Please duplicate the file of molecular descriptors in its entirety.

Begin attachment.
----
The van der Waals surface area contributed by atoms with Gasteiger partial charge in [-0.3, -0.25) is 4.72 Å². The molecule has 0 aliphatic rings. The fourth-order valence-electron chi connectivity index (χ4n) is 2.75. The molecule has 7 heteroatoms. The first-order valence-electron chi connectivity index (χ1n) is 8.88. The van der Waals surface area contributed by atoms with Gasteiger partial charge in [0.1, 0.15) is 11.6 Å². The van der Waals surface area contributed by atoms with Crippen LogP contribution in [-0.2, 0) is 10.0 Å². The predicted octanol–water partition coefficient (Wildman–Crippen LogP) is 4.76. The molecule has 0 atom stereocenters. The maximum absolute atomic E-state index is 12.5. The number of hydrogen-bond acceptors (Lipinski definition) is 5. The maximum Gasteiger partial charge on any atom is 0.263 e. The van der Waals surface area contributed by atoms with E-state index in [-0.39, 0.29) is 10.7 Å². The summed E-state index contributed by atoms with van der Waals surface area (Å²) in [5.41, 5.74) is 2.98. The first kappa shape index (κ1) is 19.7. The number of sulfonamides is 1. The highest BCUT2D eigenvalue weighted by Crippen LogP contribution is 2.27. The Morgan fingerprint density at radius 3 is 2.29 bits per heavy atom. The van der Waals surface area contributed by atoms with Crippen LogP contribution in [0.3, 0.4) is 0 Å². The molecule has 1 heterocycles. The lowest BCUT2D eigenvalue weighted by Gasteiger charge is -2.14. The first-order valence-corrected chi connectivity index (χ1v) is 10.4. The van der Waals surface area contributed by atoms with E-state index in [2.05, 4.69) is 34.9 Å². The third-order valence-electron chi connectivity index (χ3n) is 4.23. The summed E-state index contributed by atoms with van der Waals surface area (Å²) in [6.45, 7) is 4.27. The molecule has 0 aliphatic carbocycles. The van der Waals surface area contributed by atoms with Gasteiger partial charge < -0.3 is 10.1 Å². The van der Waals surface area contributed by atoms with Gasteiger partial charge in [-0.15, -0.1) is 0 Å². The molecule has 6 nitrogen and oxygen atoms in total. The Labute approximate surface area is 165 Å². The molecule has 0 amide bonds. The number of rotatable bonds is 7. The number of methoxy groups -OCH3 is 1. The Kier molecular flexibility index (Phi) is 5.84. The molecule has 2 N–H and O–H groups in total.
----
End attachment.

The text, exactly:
The van der Waals surface area contributed by atoms with Gasteiger partial charge in [-0.3, -0.25) is 4.72 Å². The molecule has 0 aliphatic rings. The fourth-order valence-electron chi connectivity index (χ4n) is 2.75. The molecule has 7 heteroatoms. The first-order valence-electron chi connectivity index (χ1n) is 8.88. The van der Waals surface area contributed by atoms with Gasteiger partial charge in [0.1, 0.15) is 11.6 Å². The van der Waals surface area contributed by atoms with Crippen LogP contribution in [-0.2, 0) is 10.0 Å². The predicted octanol–water partition coefficient (Wildman–Crippen LogP) is 4.76. The molecule has 0 atom stereocenters. The maximum absolute atomic E-state index is 12.5. The number of hydrogen-bond acceptors (Lipinski definition) is 5. The maximum Gasteiger partial charge on any atom is 0.263 e. The van der Waals surface area contributed by atoms with E-state index in [-0.39, 0.29) is 10.7 Å². The summed E-state index contributed by atoms with van der Waals surface area (Å²) in [5.41, 5.74) is 2.98. The first kappa shape index (κ1) is 19.7. The number of sulfonamides is 1. The highest BCUT2D eigenvalue weighted by Crippen LogP contribution is 2.27. The Morgan fingerprint density at radius 3 is 2.29 bits per heavy atom. The van der Waals surface area contributed by atoms with Crippen LogP contribution in [0.3, 0.4) is 0 Å². The molecule has 1 heterocycles. The lowest BCUT2D eigenvalue weighted by Gasteiger charge is -2.14. The first-order valence-corrected chi connectivity index (χ1v) is 10.4. The van der Waals surface area contributed by atoms with E-state index in [2.05, 4.69) is 34.9 Å². The third-order valence-electron chi connectivity index (χ3n) is 4.23. The summed E-state index contributed by atoms with van der Waals surface area (Å²) in [6.45, 7) is 4.27. The molecule has 0 aliphatic carbocycles. The van der Waals surface area contributed by atoms with Gasteiger partial charge < -0.3 is 10.1 Å². The van der Waals surface area contributed by atoms with Gasteiger partial charge in [-0.15, -0.1) is 0 Å². The molecule has 6 nitrogen and oxygen atoms in total. The Labute approximate surface area is 165 Å². The molecule has 0 amide bonds. The number of rotatable bonds is 7. The number of methoxy groups -OCH3 is 1. The Kier molecular flexibility index (Phi) is 5.84. The molecule has 2 N–H and O–H groups in total.